Financial Planning · Investments · Life Skills · Mis-selling · Money Behaviour · ServeTM

Mis-selling Cases

While systems for Banking ethics and code for customer support are in place, the Deputy Governor, RBI highlighted the growing cases of mis-selling in India. Here’s an extract of the speech of Shri S. S. Mundra, Deputy Governor, RBI.

There has been increasingly large number of cases of mis-selling of third party products, particularly insurance products to the customers by the banks by bundling them with loans.

In a recent incident, a senior citizen, a retired General Manager of a private sector company who had invested his retirement benefits in Fixed Deposits with one Private Sector bank was convinced by the bank’s representative to invest Rs. 2 lakh in an investment scheme assuring his funds would earn a minimum 11% interest and there would be no deduction of income tax upon withdrawal after three years.

Another representative from the same bank visited the depositor after a period of one year from the initial investment and convinced him to prematurely close three FDs aggregating Rs. 7 lakh and invest the proceeds in the same scheme. After completion of three years the customer found that he had earned only about 3.5% returns. The representative is no longer in the service of the bank and the customer is in a hapless position.

This is a clear case of selling of a product which was not suitable to the needs of the customer. A retired person needs a secure and steady return on investments and any financial product, where returns are not assured, is not suitable for such customer.

Another unnerving episode of mis-selling of insurance products by the DSAs got reported in the media recently. The agent promised loans from an NFBC at a very cheap rate provided the customer bought a particular insurance policy. Detailed inquiry later revealed that the named NBFC no more existed under that name, he was not an employee of any NBFC & this was just a ploy to mislead the customer in buying a policy. Such proposals were then tendered to the bank from DSA and were accepted by them without any verification.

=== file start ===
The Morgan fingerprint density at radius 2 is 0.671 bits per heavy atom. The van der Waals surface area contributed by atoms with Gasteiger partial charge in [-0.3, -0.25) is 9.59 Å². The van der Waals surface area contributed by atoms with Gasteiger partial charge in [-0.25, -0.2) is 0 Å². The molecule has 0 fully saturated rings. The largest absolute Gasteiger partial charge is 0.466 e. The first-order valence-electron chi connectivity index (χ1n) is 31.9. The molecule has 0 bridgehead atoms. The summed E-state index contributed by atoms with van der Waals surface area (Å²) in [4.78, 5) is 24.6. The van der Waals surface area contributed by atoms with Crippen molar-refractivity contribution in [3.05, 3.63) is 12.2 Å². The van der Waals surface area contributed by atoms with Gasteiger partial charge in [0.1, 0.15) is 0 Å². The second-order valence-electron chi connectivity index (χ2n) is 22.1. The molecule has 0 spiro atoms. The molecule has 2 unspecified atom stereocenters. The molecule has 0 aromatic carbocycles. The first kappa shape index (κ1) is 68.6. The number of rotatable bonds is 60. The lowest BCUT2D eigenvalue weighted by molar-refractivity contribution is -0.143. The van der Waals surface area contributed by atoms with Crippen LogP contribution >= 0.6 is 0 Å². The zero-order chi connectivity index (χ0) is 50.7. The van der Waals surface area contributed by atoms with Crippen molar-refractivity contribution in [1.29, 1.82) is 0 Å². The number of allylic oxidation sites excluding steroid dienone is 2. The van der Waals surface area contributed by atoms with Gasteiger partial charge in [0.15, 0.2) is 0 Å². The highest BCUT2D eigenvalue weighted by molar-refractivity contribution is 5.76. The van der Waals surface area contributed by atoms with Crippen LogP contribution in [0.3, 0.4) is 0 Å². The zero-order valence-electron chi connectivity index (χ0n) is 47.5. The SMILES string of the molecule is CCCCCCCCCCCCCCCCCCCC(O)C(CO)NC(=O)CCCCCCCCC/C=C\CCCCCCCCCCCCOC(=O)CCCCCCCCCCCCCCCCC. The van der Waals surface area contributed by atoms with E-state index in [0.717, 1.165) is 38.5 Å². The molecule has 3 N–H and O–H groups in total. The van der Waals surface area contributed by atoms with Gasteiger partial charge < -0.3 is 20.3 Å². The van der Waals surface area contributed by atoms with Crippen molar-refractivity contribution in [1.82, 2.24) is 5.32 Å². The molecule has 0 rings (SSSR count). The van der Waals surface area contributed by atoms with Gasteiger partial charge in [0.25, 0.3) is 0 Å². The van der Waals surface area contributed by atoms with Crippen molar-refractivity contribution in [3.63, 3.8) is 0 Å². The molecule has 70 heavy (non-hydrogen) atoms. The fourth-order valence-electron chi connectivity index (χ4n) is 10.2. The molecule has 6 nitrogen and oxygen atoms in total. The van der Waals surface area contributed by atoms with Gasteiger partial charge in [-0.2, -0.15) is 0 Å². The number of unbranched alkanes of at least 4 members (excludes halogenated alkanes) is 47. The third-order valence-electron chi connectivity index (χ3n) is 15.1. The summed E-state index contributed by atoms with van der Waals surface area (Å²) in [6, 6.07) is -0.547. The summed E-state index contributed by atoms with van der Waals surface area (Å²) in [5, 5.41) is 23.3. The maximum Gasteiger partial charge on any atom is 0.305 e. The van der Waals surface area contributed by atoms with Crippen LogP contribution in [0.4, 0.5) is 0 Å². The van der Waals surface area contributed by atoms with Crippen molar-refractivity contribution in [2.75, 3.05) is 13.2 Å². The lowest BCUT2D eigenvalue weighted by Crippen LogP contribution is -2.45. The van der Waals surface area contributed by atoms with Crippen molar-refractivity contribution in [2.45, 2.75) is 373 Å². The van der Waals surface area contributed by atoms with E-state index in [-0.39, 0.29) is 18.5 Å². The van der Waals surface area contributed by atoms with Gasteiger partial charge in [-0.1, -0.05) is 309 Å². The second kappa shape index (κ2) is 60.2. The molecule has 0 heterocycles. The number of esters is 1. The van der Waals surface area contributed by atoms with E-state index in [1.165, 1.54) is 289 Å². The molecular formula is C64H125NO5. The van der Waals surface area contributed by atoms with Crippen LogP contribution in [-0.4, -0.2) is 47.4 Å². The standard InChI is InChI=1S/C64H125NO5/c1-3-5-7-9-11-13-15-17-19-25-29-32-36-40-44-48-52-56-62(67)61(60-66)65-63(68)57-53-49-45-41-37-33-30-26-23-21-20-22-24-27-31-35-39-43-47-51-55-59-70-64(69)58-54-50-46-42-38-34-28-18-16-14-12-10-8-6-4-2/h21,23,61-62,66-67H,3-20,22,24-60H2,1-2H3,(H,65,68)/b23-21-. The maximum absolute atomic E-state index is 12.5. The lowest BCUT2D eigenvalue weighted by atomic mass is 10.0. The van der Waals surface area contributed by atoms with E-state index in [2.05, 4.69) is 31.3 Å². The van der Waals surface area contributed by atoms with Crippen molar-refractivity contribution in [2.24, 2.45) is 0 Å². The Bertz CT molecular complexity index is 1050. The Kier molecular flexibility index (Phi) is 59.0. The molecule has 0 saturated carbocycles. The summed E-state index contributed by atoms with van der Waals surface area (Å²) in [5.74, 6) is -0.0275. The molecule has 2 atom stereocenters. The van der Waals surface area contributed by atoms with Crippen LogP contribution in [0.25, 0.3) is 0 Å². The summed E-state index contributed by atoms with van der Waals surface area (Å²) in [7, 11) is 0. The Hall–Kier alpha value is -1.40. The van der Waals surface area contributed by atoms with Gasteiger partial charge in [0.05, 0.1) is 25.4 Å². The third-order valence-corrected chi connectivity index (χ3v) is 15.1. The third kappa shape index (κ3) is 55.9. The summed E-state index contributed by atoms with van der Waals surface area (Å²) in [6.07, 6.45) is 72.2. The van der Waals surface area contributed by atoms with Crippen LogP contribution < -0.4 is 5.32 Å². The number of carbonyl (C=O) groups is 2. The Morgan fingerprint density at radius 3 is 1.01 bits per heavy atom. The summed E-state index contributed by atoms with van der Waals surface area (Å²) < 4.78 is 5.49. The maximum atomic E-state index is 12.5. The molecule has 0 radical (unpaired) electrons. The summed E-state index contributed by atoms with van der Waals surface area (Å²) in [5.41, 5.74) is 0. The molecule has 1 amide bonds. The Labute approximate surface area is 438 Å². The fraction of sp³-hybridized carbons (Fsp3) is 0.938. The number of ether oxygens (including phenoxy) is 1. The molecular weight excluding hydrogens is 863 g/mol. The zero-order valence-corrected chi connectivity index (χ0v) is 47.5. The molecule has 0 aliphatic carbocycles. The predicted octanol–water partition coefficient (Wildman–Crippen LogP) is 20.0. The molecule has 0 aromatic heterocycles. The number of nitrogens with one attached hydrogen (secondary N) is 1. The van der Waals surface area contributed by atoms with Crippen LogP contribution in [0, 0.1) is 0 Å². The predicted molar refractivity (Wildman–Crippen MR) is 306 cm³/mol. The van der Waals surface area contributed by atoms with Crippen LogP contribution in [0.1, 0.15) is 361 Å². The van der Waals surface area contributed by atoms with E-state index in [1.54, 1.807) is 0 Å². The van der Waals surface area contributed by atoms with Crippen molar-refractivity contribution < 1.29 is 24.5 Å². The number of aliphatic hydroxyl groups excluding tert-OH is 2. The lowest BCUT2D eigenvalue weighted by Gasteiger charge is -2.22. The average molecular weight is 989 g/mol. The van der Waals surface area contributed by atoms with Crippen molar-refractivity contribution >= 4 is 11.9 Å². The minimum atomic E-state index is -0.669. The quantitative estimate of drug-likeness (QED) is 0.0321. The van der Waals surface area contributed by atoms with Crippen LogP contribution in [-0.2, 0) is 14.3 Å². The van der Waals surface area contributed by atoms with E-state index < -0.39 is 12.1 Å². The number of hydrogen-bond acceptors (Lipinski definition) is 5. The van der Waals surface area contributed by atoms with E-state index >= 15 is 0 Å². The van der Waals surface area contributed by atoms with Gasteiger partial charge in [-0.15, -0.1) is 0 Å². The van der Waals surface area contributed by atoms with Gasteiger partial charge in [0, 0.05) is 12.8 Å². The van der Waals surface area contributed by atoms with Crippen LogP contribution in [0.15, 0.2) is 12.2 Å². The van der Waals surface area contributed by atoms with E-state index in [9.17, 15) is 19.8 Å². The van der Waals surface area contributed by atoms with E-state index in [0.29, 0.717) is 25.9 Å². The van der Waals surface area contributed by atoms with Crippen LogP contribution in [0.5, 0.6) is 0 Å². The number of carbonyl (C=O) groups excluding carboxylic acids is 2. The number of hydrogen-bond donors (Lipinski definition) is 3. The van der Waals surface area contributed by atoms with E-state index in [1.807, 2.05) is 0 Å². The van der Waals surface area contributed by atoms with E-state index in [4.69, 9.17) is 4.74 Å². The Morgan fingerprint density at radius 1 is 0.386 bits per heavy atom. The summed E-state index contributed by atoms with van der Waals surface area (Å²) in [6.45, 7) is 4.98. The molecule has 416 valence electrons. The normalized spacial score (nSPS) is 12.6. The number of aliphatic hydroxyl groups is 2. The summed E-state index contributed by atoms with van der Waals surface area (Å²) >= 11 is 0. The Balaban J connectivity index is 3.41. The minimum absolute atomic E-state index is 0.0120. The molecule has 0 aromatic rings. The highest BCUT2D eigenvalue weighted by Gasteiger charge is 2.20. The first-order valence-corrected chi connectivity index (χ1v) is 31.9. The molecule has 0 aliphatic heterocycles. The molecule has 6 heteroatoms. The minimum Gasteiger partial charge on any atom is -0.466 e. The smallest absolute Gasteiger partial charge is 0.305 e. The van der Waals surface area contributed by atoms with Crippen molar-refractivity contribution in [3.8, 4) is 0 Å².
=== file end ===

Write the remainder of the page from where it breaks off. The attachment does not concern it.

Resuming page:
Needless to say it amounts to a fraudulent transaction. Bank would surely face an aggrieved customer later on. Such cases of mis-selling are rampant and as sellers of third party products using their own staff/ DSAs, the banks are equally vulnerable. Often, higher sales targets coupled with front ended high commissions are the main motives for such mis-sales. There is no real oversight on unethical selling of third party products.

Let me give another recent example of failure of a bank to render proper customer service. A customer was sanctioned a home loan and he had agreed to take a life insurance as a cover for the loan and signed relevant documents. However, the loan sanctioned and disbursed was for a lower quantum than original applied. On the unfortunate death of the borrower, the bank contested the claim stating that at the time of availing lower quantum of loan the borrower had not submitted an insurance proposal form and hence, the bank had not taken insurance. Our analysis revealed that the loan installments paid by the customer included the insurance premium as well but the bank had failed to complete the process of insurance. The appellate authority adjudicated that the bank was at fault and it didn’t have appropriate procedure to secure insurance after the sanction of the loan and hence, an award was given in favour of the customer.

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